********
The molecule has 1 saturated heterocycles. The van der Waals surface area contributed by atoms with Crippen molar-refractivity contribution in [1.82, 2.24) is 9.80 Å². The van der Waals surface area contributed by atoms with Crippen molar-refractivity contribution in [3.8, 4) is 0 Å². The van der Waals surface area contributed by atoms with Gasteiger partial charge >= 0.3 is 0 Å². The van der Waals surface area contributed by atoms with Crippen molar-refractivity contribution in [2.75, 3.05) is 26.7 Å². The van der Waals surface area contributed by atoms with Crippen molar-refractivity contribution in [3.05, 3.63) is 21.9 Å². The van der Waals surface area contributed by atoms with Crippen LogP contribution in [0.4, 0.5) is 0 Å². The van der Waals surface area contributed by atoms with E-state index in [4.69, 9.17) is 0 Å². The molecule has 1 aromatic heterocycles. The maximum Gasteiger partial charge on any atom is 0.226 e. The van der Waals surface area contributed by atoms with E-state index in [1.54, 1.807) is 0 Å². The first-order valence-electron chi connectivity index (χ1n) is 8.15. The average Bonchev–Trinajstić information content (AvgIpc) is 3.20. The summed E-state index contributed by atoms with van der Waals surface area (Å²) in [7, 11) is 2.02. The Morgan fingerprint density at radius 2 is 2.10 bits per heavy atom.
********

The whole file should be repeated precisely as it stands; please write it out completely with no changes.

The molecule has 1 saturated heterocycles. The van der Waals surface area contributed by atoms with Crippen molar-refractivity contribution in [1.82, 2.24) is 9.80 Å². The van der Waals surface area contributed by atoms with Crippen molar-refractivity contribution in [3.8, 4) is 0 Å². The van der Waals surface area contributed by atoms with Gasteiger partial charge >= 0.3 is 0 Å². The van der Waals surface area contributed by atoms with Crippen molar-refractivity contribution in [2.75, 3.05) is 26.7 Å². The van der Waals surface area contributed by atoms with Crippen molar-refractivity contribution in [3.05, 3.63) is 21.9 Å². The van der Waals surface area contributed by atoms with Crippen LogP contribution in [0.4, 0.5) is 0 Å². The van der Waals surface area contributed by atoms with E-state index in [4.69, 9.17) is 0 Å². The molecule has 1 aromatic heterocycles. The maximum Gasteiger partial charge on any atom is 0.226 e. The van der Waals surface area contributed by atoms with E-state index in [1.54, 1.807) is 0 Å². The first-order valence-electron chi connectivity index (χ1n) is 8.15. The average Bonchev–Trinajstić information content (AvgIpc) is 3.20. The summed E-state index contributed by atoms with van der Waals surface area (Å²) in [7, 11) is 2.02. The Morgan fingerprint density at radius 2 is 2.10 bits per heavy atom.